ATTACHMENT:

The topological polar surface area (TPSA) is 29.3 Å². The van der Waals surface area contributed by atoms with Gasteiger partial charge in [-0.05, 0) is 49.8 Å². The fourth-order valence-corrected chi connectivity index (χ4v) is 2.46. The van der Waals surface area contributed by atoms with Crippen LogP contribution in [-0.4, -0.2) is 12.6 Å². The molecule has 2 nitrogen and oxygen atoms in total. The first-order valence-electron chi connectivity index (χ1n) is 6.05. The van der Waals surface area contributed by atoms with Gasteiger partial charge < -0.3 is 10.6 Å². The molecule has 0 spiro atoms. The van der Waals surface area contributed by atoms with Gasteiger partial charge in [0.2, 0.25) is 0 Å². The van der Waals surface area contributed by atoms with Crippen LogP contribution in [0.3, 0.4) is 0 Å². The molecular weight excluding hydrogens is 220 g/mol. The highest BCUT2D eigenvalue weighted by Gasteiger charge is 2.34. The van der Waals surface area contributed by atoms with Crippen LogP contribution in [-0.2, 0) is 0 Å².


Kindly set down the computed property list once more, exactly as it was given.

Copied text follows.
The topological polar surface area (TPSA) is 29.3 Å². The van der Waals surface area contributed by atoms with Gasteiger partial charge in [-0.05, 0) is 49.8 Å². The fourth-order valence-corrected chi connectivity index (χ4v) is 2.46. The van der Waals surface area contributed by atoms with Crippen LogP contribution in [-0.4, -0.2) is 12.6 Å². The molecule has 2 nitrogen and oxygen atoms in total. The first-order valence-electron chi connectivity index (χ1n) is 6.05. The van der Waals surface area contributed by atoms with Gasteiger partial charge < -0.3 is 10.6 Å². The molecule has 0 spiro atoms. The van der Waals surface area contributed by atoms with Gasteiger partial charge in [0.2, 0.25) is 0 Å². The van der Waals surface area contributed by atoms with Crippen LogP contribution in [0.3, 0.4) is 0 Å². The molecular weight excluding hydrogens is 220 g/mol. The highest BCUT2D eigenvalue weighted by Gasteiger charge is 2.34. The van der Waals surface area contributed by atoms with Crippen LogP contribution in [-0.2, 0) is 0 Å².